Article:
This war has been waged on many fronts. In the majestic halls of Congress, where Congressperson Barbara Lee has introduced multiple bills to prevent the sale of historic Post Offices such as Berkeley's. In the shabbily small Berkeley City Council chamber, where resolutions against the sale, rezoning of the Post Office site to prevent commericial uses in the event of a sale, and authorization to proceed with a lawsuit emerged. In a well-appointed Federal courtroom in San Francisco where lawyers in suits argued the fine points of standing. And amongst a tent city and later a canvas shanty occupying the exterior of the Post Office building, where otherwise homeless people explained the scam of postal privatization to passersby. It has been fought in the mainstream media and on blogs, and, yes, even through the US Mail.
The intellectual property it has spawned includes the idea and realization of the Zoning Ordinance, new songs and lyrics, innumerable posters and flyers, and postcard designs.
Benjamin Franklin rose from the dead to speak against the sale, as did Ralph Nader.
At least eight volunteer organizations provided troops, ammunition, ideas and/or supplies: The National Post Office Collaborate, The National Trust for Historic Preservation, Communities and Postal Workers United, Save the Berkeley Post Office, Berkeley Post Office Defenders, Occupy Oakland, Strike Debt Bay Area, First They Came for the Homeless and East Bay Food not Bombs. Tony Rossmann performed pro-bono in the courtroom while David Rovics and others provided free concerts. The Berkeley City Council came through when it counted.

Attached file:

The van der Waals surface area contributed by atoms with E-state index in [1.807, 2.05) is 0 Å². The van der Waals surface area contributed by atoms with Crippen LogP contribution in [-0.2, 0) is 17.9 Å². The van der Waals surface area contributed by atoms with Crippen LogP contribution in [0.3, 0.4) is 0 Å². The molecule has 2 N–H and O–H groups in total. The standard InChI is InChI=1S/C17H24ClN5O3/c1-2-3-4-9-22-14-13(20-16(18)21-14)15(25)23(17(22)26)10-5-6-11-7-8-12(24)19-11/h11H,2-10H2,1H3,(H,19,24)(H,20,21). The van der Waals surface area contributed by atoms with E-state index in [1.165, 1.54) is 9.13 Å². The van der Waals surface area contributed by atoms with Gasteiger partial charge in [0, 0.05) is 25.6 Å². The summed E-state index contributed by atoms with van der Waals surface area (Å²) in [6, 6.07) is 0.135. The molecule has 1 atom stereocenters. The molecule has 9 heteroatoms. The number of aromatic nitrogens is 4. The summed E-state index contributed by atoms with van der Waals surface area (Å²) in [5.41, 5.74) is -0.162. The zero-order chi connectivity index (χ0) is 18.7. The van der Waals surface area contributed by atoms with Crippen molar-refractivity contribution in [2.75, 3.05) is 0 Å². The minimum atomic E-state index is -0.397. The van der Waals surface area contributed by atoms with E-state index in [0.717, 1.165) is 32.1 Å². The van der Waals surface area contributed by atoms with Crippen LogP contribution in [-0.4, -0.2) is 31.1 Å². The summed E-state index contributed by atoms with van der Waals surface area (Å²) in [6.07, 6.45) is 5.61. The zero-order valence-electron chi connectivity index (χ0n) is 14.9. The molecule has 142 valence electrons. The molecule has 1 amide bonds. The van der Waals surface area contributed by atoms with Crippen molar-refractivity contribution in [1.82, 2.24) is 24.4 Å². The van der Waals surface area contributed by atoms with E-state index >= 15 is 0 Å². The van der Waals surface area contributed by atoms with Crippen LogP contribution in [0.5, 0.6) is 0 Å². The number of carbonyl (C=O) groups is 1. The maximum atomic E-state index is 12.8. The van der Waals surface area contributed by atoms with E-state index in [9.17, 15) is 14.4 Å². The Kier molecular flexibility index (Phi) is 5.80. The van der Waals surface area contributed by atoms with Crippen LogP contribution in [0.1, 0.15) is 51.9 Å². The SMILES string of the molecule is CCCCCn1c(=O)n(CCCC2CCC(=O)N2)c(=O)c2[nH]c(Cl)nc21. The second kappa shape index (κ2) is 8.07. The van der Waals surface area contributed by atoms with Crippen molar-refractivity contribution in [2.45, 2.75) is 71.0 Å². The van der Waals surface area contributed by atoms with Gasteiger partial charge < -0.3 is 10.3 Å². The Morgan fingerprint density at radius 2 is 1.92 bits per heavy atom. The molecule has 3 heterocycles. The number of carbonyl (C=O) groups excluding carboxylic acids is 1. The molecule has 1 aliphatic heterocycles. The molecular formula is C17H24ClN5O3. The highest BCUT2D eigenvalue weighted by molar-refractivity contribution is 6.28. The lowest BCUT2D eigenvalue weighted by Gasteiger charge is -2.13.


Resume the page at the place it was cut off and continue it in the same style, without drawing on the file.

The number of person-hours (and god-warrior interventions) that have gone into this struggle are, frankly, beyond even figuring out.
And so it has come down to this: the Postal Service has not renounced its intention to sell the property, but they know (and prospective buyers know) that they cannot sell it without both a protracted legal battle and continued opposition to the point of Occupation from the community. The Community knows that it has won a respite but not the war: locally, we've ground to a halt the juggernaut of a Postal Service management intent on steamrolling anything in the path of postal privatization, but we know full well that eternal vigilance is the price of keeping it so.
Berkeley Post Office Defenders has nonetheless called upon the Postal Service to give up on the idea of selling the building and work with the community:
Instead of a cycle of litigation without end, Berkeley Post Office Defenders and First They Came for the Homeless call on the Postal Service to permanently renounce a sale and enter into discussions with the community about how to best use the space for the public good in the spirit of the Zoning Ordinance we pushed for and which ultimately passed. We created the community garden on Milvia - a strip of land belonging to the Post Office transformed from a trash dump to blooming greenery. We have more ideas: using some of the excess space as an incubator for postal banking, as a library annex for online access, as a service center for homeless people and/or urban gardening. We suggest installing solar panels on the vast, flat roof, both for revenue and the environment. And there is office space along Milvia and the parking spaces in the back that could be rented - unused resources in the heart of downtown.
The Berkeley Post Office was built with the sweat and tax equity of our great-grandparents. It belongs to the people. It can and must remain as a Post Office in perpetuity - while additionally serving the community in other ways.
The war against postal privatization will undoubtedly continue on the national front. But Berkeley no longer needs to host the pantheon of contestants. Assuming the Postal Service comes down from its own Mt. Olympus.